Australian Government Loses DVD With Personal Info Of Everyone In Its 'Stay Smart Online' Program
from the stay-smart-online-by-not-giving-your-info-to-the-gov't dept
Slashdot points us to a bit of irony, in which it appears the Australian government ended up exposing the personal info of a bunch of citizens who had signed up for “stay smart online” alerts. Apparently, one way to stay smart online is to not sign up for “stay smart online” alerts from the Australian government. The issue was that a contractor who was running the program, AusCERT, had put all of the info — including “usernames, email addresses, memorable phrases (used as password reminders) and cryptographically hashed passwords” — onto a DVD and mailed it to another contractor who was taking over the program. And… it got lost in the mail. At least the passwords were hashed. But, you’d expect to be a bit safer than that when giving your information to the government for a “stay smart online” program…
Filed Under: australia, password hash, security
Comments on “Australian Government Loses DVD With Personal Info Of Everyone In Its 'Stay Smart Online' Program”
Who the hell uses DVDs to transmit information?
Never underestimate the bandwidth of a station wagon full of tapes hurtling down the highway. -Andrew Tanenbaum
Though seriously, it was AusCERT. If it was some random for profit government contractor, I’d expect this level of carelessness. These guys are supposed to be pros.
You’re expecting the government to be smart about the internet.
To be smart. About the internet.
Did the salt the hash? Because if they didn’t…
Ha! That’s a joke, right?
This is object lesson 1.
If you want to smart and safe online, don’t trust the government.
Object Lesson 1
If you want to stay safe anywhere, don’t trust the government.
Re: Re: Re:
“If you want to stay safe anywhere, don’t trust anyone”
I guess they could use a ‘Stay Smart Offline’ program as well…
Naw, it would conflict with their stay stupid offline program
First rule of stay smart on line…
Working as intended
Seems to me this program is working exactly as it should be, given the first rule of online safety:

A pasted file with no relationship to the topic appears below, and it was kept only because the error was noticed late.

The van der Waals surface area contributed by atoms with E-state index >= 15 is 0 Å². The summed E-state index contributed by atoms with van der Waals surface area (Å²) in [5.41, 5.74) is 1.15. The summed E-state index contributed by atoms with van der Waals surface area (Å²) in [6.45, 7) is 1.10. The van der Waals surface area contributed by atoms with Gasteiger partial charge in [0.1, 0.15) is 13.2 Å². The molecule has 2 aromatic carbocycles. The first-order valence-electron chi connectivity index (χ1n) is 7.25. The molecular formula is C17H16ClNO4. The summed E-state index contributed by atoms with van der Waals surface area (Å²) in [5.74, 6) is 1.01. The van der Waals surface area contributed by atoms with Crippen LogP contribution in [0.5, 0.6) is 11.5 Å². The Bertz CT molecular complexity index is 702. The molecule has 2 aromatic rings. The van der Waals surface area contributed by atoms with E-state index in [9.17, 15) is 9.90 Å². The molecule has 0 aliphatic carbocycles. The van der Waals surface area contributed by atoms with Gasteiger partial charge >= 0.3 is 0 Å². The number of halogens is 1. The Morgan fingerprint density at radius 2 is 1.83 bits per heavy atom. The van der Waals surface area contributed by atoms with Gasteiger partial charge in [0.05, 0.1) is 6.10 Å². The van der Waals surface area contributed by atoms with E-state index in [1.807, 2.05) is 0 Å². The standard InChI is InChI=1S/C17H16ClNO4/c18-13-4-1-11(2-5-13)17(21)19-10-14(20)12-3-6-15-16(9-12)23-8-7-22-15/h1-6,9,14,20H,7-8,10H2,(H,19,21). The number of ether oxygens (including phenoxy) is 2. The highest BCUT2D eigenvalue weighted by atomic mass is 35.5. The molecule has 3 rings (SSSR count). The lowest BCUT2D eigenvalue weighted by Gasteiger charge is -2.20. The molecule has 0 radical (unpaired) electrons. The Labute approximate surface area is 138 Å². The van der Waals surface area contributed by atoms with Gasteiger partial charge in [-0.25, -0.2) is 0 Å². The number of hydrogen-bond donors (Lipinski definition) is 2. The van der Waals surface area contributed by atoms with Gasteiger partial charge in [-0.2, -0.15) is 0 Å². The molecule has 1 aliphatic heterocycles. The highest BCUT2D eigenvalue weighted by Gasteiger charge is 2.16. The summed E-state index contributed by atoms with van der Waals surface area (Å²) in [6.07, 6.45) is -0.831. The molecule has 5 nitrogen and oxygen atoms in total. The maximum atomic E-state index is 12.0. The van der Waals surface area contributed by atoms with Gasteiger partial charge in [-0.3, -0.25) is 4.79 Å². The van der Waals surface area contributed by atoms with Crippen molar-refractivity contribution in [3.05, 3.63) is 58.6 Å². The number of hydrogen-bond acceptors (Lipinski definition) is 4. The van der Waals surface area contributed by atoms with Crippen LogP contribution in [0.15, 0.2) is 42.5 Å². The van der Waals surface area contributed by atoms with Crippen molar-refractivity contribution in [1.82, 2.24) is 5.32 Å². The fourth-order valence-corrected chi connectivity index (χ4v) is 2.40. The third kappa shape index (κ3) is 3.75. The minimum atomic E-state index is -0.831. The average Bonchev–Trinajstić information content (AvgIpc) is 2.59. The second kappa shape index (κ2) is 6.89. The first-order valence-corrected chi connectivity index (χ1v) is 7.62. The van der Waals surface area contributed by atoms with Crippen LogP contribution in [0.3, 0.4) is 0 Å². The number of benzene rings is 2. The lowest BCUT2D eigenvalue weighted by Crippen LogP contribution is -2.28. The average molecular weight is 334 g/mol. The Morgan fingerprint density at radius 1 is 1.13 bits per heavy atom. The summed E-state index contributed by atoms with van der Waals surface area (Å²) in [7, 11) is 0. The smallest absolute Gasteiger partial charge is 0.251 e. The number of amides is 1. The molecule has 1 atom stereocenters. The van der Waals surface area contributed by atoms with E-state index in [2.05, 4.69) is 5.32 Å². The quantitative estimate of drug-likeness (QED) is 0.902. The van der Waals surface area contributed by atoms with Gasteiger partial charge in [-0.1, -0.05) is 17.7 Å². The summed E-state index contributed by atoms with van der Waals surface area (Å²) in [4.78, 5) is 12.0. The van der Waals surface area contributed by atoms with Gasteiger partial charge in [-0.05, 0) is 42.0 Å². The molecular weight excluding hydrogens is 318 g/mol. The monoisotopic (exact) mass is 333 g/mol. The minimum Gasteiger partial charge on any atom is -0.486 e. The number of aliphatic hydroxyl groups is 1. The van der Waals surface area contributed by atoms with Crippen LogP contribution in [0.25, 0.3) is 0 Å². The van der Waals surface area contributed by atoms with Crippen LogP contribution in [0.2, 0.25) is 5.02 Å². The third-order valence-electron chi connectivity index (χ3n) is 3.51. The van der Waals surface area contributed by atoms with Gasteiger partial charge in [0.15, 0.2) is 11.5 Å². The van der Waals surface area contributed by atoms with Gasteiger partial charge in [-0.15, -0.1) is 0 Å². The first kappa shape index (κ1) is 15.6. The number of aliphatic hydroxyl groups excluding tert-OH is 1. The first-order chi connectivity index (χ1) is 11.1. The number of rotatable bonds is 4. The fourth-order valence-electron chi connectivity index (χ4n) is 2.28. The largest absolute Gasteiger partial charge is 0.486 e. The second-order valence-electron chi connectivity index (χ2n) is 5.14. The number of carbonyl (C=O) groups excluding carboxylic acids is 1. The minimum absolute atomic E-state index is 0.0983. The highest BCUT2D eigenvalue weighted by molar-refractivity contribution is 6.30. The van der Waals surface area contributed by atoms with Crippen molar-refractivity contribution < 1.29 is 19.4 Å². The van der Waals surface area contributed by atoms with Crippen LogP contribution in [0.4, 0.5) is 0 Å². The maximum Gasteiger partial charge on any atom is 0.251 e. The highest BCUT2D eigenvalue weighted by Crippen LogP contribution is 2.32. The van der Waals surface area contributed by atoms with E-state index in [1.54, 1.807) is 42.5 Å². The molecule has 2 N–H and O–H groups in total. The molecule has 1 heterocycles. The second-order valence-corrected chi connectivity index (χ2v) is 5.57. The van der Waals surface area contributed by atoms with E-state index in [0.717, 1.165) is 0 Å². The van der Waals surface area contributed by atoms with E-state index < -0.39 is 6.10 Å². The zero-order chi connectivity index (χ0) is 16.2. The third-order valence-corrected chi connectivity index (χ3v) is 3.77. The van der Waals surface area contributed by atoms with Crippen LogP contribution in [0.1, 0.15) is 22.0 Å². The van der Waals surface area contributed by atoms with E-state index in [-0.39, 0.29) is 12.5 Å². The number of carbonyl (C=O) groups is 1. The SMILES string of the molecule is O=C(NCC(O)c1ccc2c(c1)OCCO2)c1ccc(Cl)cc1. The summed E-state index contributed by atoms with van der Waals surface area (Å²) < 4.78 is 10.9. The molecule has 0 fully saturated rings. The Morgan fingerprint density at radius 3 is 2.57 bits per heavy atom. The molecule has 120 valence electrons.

Don’t give out personal information unless you absolutely have to, and even then do so as little as possible.
A person who would provide anyone with “usernames, email addresses, memorable phrases (used as password reminders) and cryptographically hashed passwords” has already proven that they’ve failed Online Safety 101. The ones who passed were the people smart enough to not hand over the info.
Re: Working as intended
“A person who would provide anyone with “usernames, email addresses, memorable phrases (used as password reminders) and cryptographically hashed passwords” has already proven that they’ve failed Online Safety 101.”
Erm, given that you have an account here, haven’t you already handed that information to Techdirt? There’s nothing to suggest that the details lost were for anything other than the agency’s own service…
Re: Re: Working as intended
Fair enough, though I’d argue that providing all of your email address to a site to sign up isn’t exactly giving out much.
As far as what was lost, the post doesn’t go into details, so you could be right, and it could just be the info to go with that particular service, which would be kinda funny, as a service designed to show people proper online safety botches their own lesson, but not too bad overall.
Re: Re: Re: Working as intended
There’s one valuable lesson – no matter how trustworthy the government agency, data will always end up in the hands of the lowest bidder. No matter how secure the company’s reputation, data will end up in the hands of the lowest paid employee, who isn’t paid enough to care about your security.
In terms of actual damage, there’s probably not a lot of real risk unless the people involved have been using the same passwords for everything, use the same reminder questions for everything and answer any spam email they get as though it’s real. Time to find out if they learned anything I suppose…
From Their Website...
“Encrypt sensitive information. If you keep personal or financial information on your computer, consider taking steps to encrypt and protect sensitive files and folders.”
They forgot to add “Because we won’t”.
Yep… Proud to be Australian… It’s up there with good ol’ Stephen COnroy: http://www.youtube.com/watch?v=1gl7X6peh-w
HAHAHHA government and the internet? Gooood luck with that.
And those guys says having everyone’s info in their database is safe.
Try consulting a professional before doing such things…
And Who in the world contain those data in a DVD? It’s better to extract those from the net to it’s intended destination.
Wait a moment… You guys Hate cloud-networking since it’s a good source for those piracy thingies… so you go old school on high capacity PHYSICAL storage medium.
Now, you end up loosing such valuable data that anyone who got them will have a field day hacking those accounts to hell…
Nice job, and sorry for the term, c@/3|/|3||$…
I’d bet they probably collected the data and then realised they had no clue how to protect it. Their solution being a dvd because it can’t be hacked… which is kind’s sad xD
Wait, what? Security contractors never heard of ssh? That’s kind of scary.
Or is it that security contractors don’t trust ssh? That would be hella scary.